As a reporter for the Milwaukee Journal Sentinel and author of a new, acclaimed book, Dan Egan has been deeply immersed (I suppose the pun is intended) in issues involving the Great Lakes for well over a decade. Few people can talk or write with the depth and breadth he can about a long list of lakes-related subjects, from Asian carp to lake levels to the history of use of the lakes.
But when he was asked on Wednesday, during an “On the Issues with Mike Gousha” program at Marquette Law School, what people can do as citizens to help the lakes, Egan’s answer was, by his own description, “deceptively simple.”
Sure, get up to speed on the issues. Speak up to politicians and policy makers. But the first thing Egan recommended: “Take your kids swimming at the lake or take them fishing, if you have the means to. Make sure they have a relationship with the lakes so they care about the lakes as they get older.”
“We kind of lost that a bit in the 1960s,” Egan said. He referred to his home town, Green Bay, and his childhood there. “Even today, a kid on a bicycle can’t go to a beach anywhere near Green Bay. There are no sanctioned public swimming areas on the lower bay . . . and that’s a travesty.” He said that when he was a child, he viewed the Fox River, which runs through the city and into Green Bay itself, with disgust. That, too, was a travesty, he said.
Egan spoke at length during the conversation with Gousha, the Law School’s distinguished fellow in law and public policy, about issues such as invasive species, the history and impact of the St. Lawrence Seaway, and water levels in the lakes. Underlying all of the discussion was Egan’s passions for the subject and his love for the lakes themselves.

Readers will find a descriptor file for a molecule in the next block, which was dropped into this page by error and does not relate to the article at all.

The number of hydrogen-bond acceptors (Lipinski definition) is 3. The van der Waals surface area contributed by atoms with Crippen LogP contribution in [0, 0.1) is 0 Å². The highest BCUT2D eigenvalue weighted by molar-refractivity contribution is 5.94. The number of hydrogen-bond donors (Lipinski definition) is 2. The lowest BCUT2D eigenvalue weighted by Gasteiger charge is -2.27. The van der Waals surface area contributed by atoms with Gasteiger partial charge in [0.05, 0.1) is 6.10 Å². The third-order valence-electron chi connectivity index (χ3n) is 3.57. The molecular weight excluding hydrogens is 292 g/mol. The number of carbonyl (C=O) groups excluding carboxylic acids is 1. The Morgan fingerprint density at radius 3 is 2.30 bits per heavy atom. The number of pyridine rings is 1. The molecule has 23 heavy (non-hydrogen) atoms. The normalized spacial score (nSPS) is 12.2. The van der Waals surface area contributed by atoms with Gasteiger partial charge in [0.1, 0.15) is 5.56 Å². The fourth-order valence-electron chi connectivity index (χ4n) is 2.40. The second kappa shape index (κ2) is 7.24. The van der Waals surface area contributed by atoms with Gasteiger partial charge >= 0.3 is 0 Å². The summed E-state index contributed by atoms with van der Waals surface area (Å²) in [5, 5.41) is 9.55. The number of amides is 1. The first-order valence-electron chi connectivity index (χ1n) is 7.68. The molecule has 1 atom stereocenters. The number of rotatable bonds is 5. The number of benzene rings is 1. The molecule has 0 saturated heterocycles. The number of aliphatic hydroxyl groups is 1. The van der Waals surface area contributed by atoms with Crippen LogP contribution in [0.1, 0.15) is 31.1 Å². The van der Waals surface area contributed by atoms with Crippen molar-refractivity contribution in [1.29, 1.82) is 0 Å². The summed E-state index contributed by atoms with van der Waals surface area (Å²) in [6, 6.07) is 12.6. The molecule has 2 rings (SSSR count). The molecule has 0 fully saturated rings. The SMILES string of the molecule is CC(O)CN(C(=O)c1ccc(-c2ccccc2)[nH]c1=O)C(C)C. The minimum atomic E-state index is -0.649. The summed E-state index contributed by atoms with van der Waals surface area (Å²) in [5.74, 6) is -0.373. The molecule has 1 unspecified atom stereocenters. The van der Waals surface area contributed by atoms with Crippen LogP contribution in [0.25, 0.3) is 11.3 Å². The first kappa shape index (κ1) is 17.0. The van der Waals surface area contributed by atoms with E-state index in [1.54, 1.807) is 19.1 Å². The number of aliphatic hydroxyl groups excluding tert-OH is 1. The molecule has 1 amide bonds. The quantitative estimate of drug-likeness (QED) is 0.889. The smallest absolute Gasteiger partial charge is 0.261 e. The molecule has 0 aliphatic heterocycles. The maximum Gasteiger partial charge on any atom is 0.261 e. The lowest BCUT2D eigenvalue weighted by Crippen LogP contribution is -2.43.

Egan is now senior water policy fellow in Great Lakes journalism at the University of Wisconsin-Milwaukee School of Freshwater Sciences. He continues to write in-depth pieces for the Journal Sentinel and elsewhere. A current focus, he said, is on phosphorus in the lakes. His book, The Death and Life of the Great Lakes, published this year, was praised in a New York Times review as “deeply researched and sharply written.” The reviewer said, “In telling what might otherwise be a grim tale, Egan, a two-time Pulitzer finalist, nimbly splices together history, science, reporting and personal experiences into a taut and cautiously hopeful narrative.”
Egan told Gousha and a capacity audience in the Lubar Center at the Law School that he is “pretty optimistic” about the future of the lakes, given what has been learned from past problems and current commitments to protecting the lakes. But he also sounded cautious notes.
“We don’t want to go backwards in terms of protecting the Great Lakes,” he said. “They’ve suffered a lot of damage historically and we know a lot more than we did before. And we have a responsibility to be stewards.”